We understand the impact of the addiction and mental health on the family.
Rock Bottom is not something you hit; it is something you feel.
Families are often told that not much can be done until the substance user wants help or hits rock bottom. We are here to help your family understand that you don’t have to wait for the substance user to do either of those things.
When your family has reached rock bottom, you don’t need permission to ask for help.
It is difficult if not impossible to see the situation from the stage. A clearer understanding most often comes from the view in the balcony. The intervention process helps families see from a different perspective.
Being emotionally attached and overwhelmed can compromise the ability to find successful solutions. An unbiased professional is able to see things much differently. Here are some effective approaches.
How Our Mental Health Disorder/Dual Diagnosis, Alcohol, and Drug Addiction Interventions Work
The initial phone consultation seeks to identify what is keeping your loved one from wanting help, and it is intended to help the family overcome their fears and behaviors that may be holding them back from taking action.
Our goal is to listen to your story and see how our experience and expertise can help you identify why your family may be sacrificing their needs in exchange for ensuring that someone else’s are met.
Successful interventions often come about as a result of the family recognizing how they have put off living the life they want in exchange for enabling a substance user to stay in his or her addiction. Understanding why and how this happens is the first part of changing the family dynamic that is blocking the family’s and the substance user’s path to an otherwise better way of living. There is a way for both sides to take control of their own lives rather than surrender to the needs of the other.
About Addiction, Mental Health, and Dual Diagnosis
We understand that most people would prefer their loved ones to be safe, warm, and well-fed. That’s why many enable an addict or alcoholic, believing that if they didn’t help, then the loved one would not take care of him or herself, and things would get worse. A tenet of our intervention process is that when families assume responsibility for the needs of their loved ones, they disable them from addressing those needs as they otherwise would be instinctively capable of doing. It is not so much what the enabling is doing as it is seeing how families are disabling them from getting better so that both sides can survive in a life without codependency.
Most people enable the addict or the alcoholic to fulfill their own need of acceptance and purpose. We all want to be loved and approved, and when we give all of that to the substance user, we take it away from ourselves and others in the family who need it just as much. The very things people need in life to be happy are being exchanged for making sure one person is not mad at us. This most always fails, and the family implodes with resentments that give rise to the formation of unhealthy maladaptive family roles.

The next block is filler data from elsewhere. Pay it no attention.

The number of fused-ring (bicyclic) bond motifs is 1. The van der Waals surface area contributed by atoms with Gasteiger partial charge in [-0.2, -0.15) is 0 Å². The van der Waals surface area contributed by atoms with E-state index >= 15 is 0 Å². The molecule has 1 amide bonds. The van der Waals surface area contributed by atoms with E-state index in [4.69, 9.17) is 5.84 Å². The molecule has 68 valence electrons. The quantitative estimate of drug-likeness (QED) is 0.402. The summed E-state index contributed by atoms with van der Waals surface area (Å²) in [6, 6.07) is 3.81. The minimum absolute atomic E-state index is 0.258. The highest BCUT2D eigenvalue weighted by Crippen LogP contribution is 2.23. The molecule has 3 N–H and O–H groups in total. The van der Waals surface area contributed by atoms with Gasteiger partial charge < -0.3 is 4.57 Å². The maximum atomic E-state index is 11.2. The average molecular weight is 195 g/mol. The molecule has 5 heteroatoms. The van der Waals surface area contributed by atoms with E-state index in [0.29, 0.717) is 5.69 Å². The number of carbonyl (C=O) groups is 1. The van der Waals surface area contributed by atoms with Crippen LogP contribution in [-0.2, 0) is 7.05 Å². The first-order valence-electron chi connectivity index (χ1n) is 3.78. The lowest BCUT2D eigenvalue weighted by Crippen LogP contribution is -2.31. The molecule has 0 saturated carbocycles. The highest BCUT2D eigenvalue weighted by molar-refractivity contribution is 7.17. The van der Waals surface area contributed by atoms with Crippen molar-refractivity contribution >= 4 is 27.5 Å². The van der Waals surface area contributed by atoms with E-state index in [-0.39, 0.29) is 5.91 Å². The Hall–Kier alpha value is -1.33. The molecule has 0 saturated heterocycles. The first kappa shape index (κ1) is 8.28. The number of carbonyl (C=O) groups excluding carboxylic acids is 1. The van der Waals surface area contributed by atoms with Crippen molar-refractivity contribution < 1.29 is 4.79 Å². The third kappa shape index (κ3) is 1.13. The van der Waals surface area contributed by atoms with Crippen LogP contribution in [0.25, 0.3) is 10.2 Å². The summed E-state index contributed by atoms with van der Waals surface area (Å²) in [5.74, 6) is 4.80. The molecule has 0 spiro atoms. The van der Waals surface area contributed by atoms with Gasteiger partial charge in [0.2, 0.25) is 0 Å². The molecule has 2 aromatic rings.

Interventions are supposed to be about changing perception through education in order to help the family see how much the current approaches are disabling both the substance user and the family. Many behaviors are codependent in nature and prevent both from moving forward.
Many interventionists do an outstanding job of encouraging the substance user to accept help. Unfortunately, that is all most do. They run through the basics of enabling; they instill you with fear of what will happen if you don’t stop enabling; and then they perform a 12-step call that allows your loved one to accept treatment. Sounds great! And then what? A family needs a reset and an overhaul with continued support and guidance as to what to do next and why. Most families seeking intervention have previously had their loved ones in treatment and often several times. We would like to help your family and your loved one have a better opportunity to make this the last time.
We help families take their lives back and assist both the family and the substance user in pursuing a path towards growth and happiness. Both sides have the ability to be doing something else in life, something that is far more fulfilling than what they have been doing up until now.
An intervention is not about how to control your loved one with a substance use or mental health disorder; it is about learning how to let go of believing you can.
“The most formidable challenge we professionals face is families not accepting our suggested solutions. Rather, they only hear us challenging theirs. Interventions are as much about families letting go of old ideas as they are about being open to new ones. Before a family can do something about the problem, they must stop allowing the problem to persist. These same thoughts and principles apply to your loved one in need of help.”Mike Loverde, MHS, CIP